Amica White Rock residents Larry O’Brien and Julian Kirstiuk recently founded the federally incorporated Canadian Association for Retirement Home Residents. (Aaron Hinks photo)

Amica White Rock residents Larry O’Brien and Julian Kirstiuk recently founded the federally incorporated Canadian Association for Retirement Home Residents. (Aaron Hinks photo)

B.C. retirement home residents fight province’s visitor restrictions

Association launched to give Canada’s long-term care, senior home residents a voice

Two South Surrey seniors have launched a national association as a way to give a voice to long-term care home residents and people who live in retirement homes.

Amica White Rock residents Larry O’Brien and Julian Kirstiuk recently founded the federally incorporated Canadian Association for Retirement Home Residents (CARHR).

An association designed to represent long-term care home residents has been needed for years, O’Brien said. However, the trigger point for starting CARHR, he added, was the introduction of a restriction regarding visitors at B.C.’s retirement homes and long-term care facilities.

SEE ALSO: B.C. senior home survey to measure COVID-19 impacts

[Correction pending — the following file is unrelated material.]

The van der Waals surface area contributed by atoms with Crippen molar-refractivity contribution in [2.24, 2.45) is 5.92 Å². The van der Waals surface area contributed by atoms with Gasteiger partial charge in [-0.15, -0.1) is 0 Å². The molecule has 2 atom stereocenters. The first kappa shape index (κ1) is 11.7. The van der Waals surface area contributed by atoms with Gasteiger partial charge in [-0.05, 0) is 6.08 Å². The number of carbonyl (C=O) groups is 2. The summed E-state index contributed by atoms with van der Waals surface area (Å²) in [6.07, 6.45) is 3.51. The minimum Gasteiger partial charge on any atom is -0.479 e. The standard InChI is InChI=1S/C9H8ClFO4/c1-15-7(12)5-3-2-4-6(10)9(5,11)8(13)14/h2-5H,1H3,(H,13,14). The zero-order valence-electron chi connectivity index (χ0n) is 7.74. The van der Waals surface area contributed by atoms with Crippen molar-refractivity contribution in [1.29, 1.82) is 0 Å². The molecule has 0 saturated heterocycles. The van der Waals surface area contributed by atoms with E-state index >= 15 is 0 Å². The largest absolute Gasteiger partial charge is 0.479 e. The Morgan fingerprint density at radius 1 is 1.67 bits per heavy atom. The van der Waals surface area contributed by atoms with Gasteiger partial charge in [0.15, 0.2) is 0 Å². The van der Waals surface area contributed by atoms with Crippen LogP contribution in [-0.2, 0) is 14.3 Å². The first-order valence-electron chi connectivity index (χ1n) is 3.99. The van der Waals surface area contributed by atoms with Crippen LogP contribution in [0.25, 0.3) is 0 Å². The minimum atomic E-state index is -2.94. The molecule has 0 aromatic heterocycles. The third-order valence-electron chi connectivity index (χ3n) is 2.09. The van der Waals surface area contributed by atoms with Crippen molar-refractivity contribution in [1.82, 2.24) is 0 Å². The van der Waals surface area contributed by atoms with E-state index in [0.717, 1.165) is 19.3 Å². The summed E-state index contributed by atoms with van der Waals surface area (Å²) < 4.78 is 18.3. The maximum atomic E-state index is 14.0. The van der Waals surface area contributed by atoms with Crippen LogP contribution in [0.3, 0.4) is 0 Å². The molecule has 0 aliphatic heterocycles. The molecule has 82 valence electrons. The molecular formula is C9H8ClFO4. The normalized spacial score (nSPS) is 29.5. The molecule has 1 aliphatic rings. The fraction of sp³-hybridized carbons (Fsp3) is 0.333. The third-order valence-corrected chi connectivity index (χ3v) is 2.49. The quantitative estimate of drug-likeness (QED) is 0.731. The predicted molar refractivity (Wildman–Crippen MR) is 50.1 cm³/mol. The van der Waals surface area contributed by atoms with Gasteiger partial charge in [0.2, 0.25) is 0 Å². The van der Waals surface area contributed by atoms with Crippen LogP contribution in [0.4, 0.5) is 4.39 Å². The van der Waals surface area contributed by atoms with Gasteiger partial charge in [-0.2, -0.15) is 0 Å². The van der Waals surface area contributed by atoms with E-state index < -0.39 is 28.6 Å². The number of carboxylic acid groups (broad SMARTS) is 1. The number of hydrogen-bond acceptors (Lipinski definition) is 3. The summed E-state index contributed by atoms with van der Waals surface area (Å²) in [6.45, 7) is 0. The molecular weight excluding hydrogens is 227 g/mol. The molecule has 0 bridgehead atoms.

The current provincial guidelines restrict visits to one designated family member or friend.

O’Brien, who is the CEO of the new association, said the restriction should be adjusted to allow two people to visit at the same time. Allowing only one person, he said, is no different than being told to pick your favourite child.

“If you’ve got three children and 10 grandchildren, only one of those are ever allowed to visit you. That’s a horrible situation,” he said.

One of the first actions of the association was to write an open letter to Provincial Health Officer Dr. Bonnie Henry. While the letter commends her “exceptional efforts” to control COVID-19, it takes issue with her position on long-term care home visitors.

“There is one regulation you have endorsed that begs for your re-assessment. The imposition of the very cruel and inhumane order that separates families. You have separated families and forced those seniors living in retirement homes to endure a long period of extreme stress with their isolation,” O’Brien wrote.

“There can be little justification for restricting visiting at retirement homes to one designated visitor.”